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Performance, Meaning, and the Materials of Modern Indian Theatre

Abstract

Girish Karnad is not only India's leading playwright, and a practitioner across the performing arts in all that nation's media, but the first contemporary Indian writer to have achieved a major production in a regional American theatre – Naga-Mandala, seen at the Guthrie Theatre in July 1993. The following interview was recorded on the occasion of that production, and ranges widely not only over Karnad's own work and its circumstances, but the situation and problems of the Indian theatre today, and its ambivalent relationship alike to its classical and its colonial past, and to the contemporary problems of its society. The interviewer, Aparna Dharwadker, is Assistant Professor of Drama and Eighteenth-Century British Studies at the University of Oklahoma. Her essays and articles have appeared or are forthcoming in PMLA, Modern Drama, and The Sourcebook of Post-Colonial English Literatures and Cultural Theory (Greenwood, 1995). She has also published collaborative translations of modern Hindi poetry in major anthologies, including The Oxford Anthology of Modern Indian Poetry (1994), and is currently completing a book-length study of the politics of comic and historical forms in late seventeenth-century drama.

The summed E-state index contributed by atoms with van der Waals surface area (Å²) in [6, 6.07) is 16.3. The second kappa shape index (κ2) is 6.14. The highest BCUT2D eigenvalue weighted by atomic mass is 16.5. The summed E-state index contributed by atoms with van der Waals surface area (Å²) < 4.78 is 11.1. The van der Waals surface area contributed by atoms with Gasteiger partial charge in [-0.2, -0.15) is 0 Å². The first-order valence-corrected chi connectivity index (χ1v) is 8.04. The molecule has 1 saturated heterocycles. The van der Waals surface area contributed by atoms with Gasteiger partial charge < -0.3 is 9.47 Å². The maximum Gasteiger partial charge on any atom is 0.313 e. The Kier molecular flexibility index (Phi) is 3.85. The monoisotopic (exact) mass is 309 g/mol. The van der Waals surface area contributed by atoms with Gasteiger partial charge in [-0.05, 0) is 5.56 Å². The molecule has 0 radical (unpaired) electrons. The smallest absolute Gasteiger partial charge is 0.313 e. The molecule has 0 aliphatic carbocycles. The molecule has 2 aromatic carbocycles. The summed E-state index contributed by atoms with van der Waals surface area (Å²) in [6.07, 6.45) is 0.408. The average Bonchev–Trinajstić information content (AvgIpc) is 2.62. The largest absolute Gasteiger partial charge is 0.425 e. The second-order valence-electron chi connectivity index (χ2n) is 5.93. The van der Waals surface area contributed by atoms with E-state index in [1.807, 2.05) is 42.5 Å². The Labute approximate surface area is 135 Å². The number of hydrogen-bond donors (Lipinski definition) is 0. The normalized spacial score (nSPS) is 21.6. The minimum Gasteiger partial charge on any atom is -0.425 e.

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New Theatre Quarterly
  • ISSN: 0266-464X
  • EISSN: 1474-0613
  • URL: /core/journals/new-theatre-quarterly
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